This is still one of the most common questions about Jiu-Jitsu. In this video, I will explain my perspective on...
If you practice Jiu-Jitsu for self-defense...
I once asked Rickson, what he felt was the weakest part of his game and it wasn't so much his answer that surprised me but his explanation that made a tremendous impact in how I still train myself to this day.
He told me he has no weaknesses in his game, he's trained all the weaknesses out so that anywhere the fight goes he’s comfortable. He explained to me anytime he felt like one area of his game was weaker than the others he would work on it until he felt completely comfortable there.
I apply this principle to my training to this day.
I love training Jiu-Jitsu, and although just “rolling” is fun, it's not the type of training I really do to help my game improve. For me rolling is better for getting a workout and although there will still be some improvement over time, it's is not as beneficial for me as focusing on a specific aspect of my game to develop.
When I'm focusing on improving my Jiu-Jitsu, I usually ask myself what part of my game do I currently...
How to break down techniques to figure out how to make them as efficient as possible or to figure out the most efficient/best counter to a technique?
This was a question that was brought up by one of my Mind Blown Jiu Jitsu Club Members.
The short answer is to question everything....
For me as I was coming up through Jiu-Jitsu it was never good enough for me to just learn a technique. What I was really interested in were all the things that surround the technique and trying to really understand what makes it work.
These are the things I work to master in every technique.
What situation should I apply the technique and when was the best time? If the timing is off, the technique is going to require too much strength or not work at all.
How could I bait my opponent or set them up to give me what I wanted? For maximum efficiency we always try to use our opponents movements against them. So I was always trying to find the necessary reaction to the get the technique to work...
Here is one of the latest interviews I did with Shawn Mozen, founder and CEO of Agatsu.
Shawn is one of the foremost authorities in kettlebell training in the world and a lifelong martial artist. He found out about me and Hidden Jiu-Jitsu from a Faceobook ad and I was lucky enough to have him come by Dynamix MMA and train for a few days while he was visiting in Los Angeles.
We talked a little about the site, my ideas on jiu-jitsu and I shared with him some basic ideas and adjustments to make some techniques more effective.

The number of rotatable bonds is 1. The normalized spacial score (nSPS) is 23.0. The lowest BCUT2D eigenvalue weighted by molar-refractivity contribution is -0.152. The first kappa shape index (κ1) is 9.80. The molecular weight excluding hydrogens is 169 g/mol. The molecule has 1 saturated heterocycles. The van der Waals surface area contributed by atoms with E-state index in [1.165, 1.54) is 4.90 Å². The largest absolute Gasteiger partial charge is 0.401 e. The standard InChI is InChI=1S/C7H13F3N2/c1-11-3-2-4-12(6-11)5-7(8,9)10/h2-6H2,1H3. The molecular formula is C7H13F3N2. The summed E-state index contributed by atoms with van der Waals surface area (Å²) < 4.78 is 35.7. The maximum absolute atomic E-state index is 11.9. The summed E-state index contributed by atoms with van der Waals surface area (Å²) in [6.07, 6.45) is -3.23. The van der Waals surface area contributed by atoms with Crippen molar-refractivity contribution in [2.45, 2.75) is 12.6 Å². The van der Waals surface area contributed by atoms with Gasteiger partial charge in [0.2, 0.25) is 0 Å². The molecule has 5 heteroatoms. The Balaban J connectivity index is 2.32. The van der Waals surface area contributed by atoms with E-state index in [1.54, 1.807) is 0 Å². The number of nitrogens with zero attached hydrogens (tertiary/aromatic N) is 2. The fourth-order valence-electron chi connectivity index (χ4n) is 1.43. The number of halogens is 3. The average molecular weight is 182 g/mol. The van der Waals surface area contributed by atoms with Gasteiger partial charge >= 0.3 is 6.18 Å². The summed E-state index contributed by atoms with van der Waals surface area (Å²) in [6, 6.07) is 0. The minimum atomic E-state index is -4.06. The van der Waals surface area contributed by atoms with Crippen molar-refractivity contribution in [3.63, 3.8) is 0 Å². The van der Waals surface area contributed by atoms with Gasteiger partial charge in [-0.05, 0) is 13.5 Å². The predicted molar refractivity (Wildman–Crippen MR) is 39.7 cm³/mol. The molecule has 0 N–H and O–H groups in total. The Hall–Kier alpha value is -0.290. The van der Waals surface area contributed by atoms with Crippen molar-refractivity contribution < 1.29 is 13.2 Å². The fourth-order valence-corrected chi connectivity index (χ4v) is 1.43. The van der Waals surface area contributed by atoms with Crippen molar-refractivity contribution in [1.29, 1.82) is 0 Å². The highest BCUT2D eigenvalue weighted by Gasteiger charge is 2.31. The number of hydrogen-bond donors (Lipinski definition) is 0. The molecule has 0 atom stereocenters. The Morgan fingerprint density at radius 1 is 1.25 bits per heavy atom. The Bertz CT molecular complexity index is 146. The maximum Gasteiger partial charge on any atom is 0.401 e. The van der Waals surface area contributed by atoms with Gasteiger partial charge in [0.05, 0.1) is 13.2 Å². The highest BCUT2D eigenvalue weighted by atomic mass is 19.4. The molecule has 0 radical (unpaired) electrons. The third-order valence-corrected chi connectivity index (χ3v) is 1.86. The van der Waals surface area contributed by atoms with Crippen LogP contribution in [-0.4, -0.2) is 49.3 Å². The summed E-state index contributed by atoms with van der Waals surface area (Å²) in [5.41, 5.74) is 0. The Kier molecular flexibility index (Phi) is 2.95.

In this video we review some details on why framing on the bottom doesn't always work and another option.
We also reviewed a couple examples of how normal BJJ training can leave you wide open to be hit and the small changes that can implement in your training that can keep you safe from strikes. The styles do blend together.
To check out all the amazing fitness and strength and conditioning stuff Shawn does go here http://www.agatsu.com/
I got asked this question the other day and I really had to put quite a bit of thought into it. I've had zillions of breakthroughs in training just like everyone else. Sometimes it relates to a specific technique, a way to escape, a moment something is available to attack or just a concept and idea. But I think something that I have been constantly reminded of recently in life and something that has had the greatest impact in my training the last few years is this.
The more relaxed and less strength I use the more effective my jiu-jitsu can become.
I know all our instructors have tried to beat this idea into our heads from day one but it's one thing to hear it and something completely different to experience it. The first time I had actually experienced this was when I was a purple belt almost 18 years ago. I was just getting back on the mats from taking almost a year off from training because I had blown out both my knees in a tournament. ...
I've been teaching jiu-jitsu now for over 17 years. I'm so passionate about jiu-jitsu and the positive effect it has in peoples lives that I'm constantly trying to improve and become a better teacher so I can serve others better. I've had a lot of people ask me about teaching so I just wanted to share my thoughts on what I think makes someone a great teacher.
First to define what a teacher is we have to define teaching. Teaching is the ability to transfer ideas and information from one person to another.
A great teacher is someone who can convey their thoughts and information to others in a way where it makes it easy or simple to absorb. There are many people out there who are amazing at jiu-jitsu but do not have the ability to articulate the information in a way so that it becomes clear to others.
A great teacher must posses a wide range and depth of knowledge. For myself as an instructor it is very important for me to not only understand the ground techniques of jiu-jitsu but also...
Back from a week of training Hidden Jiu Jitsu in Costa Rica with Sub and Surf BJJ Camp!
I filmed this wrap up video just to share with you guys some of the stuff I showed at my BJJ camp in Costa Rica and people's reaction and experience learning it.
Many people said it was completely game changing!
Of course we filmed it all and I'm excited to be able to share footage of the camp with you all in the near future. For now, check out this video with the breakdown on what I covered.
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